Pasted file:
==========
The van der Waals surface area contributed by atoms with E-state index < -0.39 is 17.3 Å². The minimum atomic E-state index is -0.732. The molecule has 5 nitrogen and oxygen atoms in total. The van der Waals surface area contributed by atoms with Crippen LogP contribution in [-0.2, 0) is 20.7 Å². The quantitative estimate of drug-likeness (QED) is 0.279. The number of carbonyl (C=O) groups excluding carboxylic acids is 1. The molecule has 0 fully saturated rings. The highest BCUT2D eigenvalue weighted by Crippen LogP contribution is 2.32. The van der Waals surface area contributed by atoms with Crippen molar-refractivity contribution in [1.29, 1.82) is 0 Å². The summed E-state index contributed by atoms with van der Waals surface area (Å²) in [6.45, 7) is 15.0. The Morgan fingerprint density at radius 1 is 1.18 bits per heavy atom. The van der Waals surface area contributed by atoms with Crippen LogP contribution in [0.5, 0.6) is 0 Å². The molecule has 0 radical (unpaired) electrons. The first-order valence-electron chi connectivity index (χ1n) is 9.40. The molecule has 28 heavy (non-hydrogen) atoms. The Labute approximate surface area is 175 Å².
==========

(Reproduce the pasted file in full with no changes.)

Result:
The van der Waals surface area contributed by atoms with E-state index < -0.39 is 17.3 Å². The minimum atomic E-state index is -0.732. The molecule has 5 nitrogen and oxygen atoms in total. The van der Waals surface area contributed by atoms with Crippen LogP contribution in [-0.2, 0) is 20.7 Å². The quantitative estimate of drug-likeness (QED) is 0.279. The number of carbonyl (C=O) groups excluding carboxylic acids is 1. The molecule has 0 fully saturated rings. The highest BCUT2D eigenvalue weighted by Crippen LogP contribution is 2.32. The van der Waals surface area contributed by atoms with Crippen molar-refractivity contribution in [1.29, 1.82) is 0 Å². The summed E-state index contributed by atoms with van der Waals surface area (Å²) in [6.45, 7) is 15.0. The Morgan fingerprint density at radius 1 is 1.18 bits per heavy atom. The van der Waals surface area contributed by atoms with Crippen LogP contribution in [0.5, 0.6) is 0 Å². The molecule has 0 radical (unpaired) electrons. The first-order valence-electron chi connectivity index (χ1n) is 9.40. The molecule has 28 heavy (non-hydrogen) atoms. The Labute approximate surface area is 175 Å².